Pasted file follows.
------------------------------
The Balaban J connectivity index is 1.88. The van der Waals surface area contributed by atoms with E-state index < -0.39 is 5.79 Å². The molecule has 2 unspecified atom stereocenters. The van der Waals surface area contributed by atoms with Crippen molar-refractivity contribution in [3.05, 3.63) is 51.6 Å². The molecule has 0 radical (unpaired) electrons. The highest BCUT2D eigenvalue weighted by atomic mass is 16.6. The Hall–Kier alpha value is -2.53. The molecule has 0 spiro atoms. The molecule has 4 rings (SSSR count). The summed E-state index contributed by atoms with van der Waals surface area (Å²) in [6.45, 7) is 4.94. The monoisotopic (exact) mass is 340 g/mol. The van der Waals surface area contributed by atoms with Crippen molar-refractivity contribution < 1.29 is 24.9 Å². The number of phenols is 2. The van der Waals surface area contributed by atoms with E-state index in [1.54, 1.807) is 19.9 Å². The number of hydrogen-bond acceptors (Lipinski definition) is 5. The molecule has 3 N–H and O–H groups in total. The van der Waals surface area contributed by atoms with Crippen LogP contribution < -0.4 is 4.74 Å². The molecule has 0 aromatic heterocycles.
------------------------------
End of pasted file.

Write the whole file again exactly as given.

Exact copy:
The Balaban J connectivity index is 1.88. The van der Waals surface area contributed by atoms with E-state index < -0.39 is 5.79 Å². The molecule has 2 unspecified atom stereocenters. The van der Waals surface area contributed by atoms with Crippen molar-refractivity contribution in [3.05, 3.63) is 51.6 Å². The molecule has 0 radical (unpaired) electrons. The highest BCUT2D eigenvalue weighted by atomic mass is 16.6. The Hall–Kier alpha value is -2.53. The molecule has 0 spiro atoms. The molecule has 4 rings (SSSR count). The summed E-state index contributed by atoms with van der Waals surface area (Å²) in [6.45, 7) is 4.94. The monoisotopic (exact) mass is 340 g/mol. The van der Waals surface area contributed by atoms with Crippen molar-refractivity contribution < 1.29 is 24.9 Å². The number of phenols is 2. The van der Waals surface area contributed by atoms with E-state index in [1.54, 1.807) is 19.9 Å². The number of hydrogen-bond acceptors (Lipinski definition) is 5. The molecule has 3 N–H and O–H groups in total. The van der Waals surface area contributed by atoms with Crippen LogP contribution < -0.4 is 4.74 Å². The molecule has 0 aromatic heterocycles.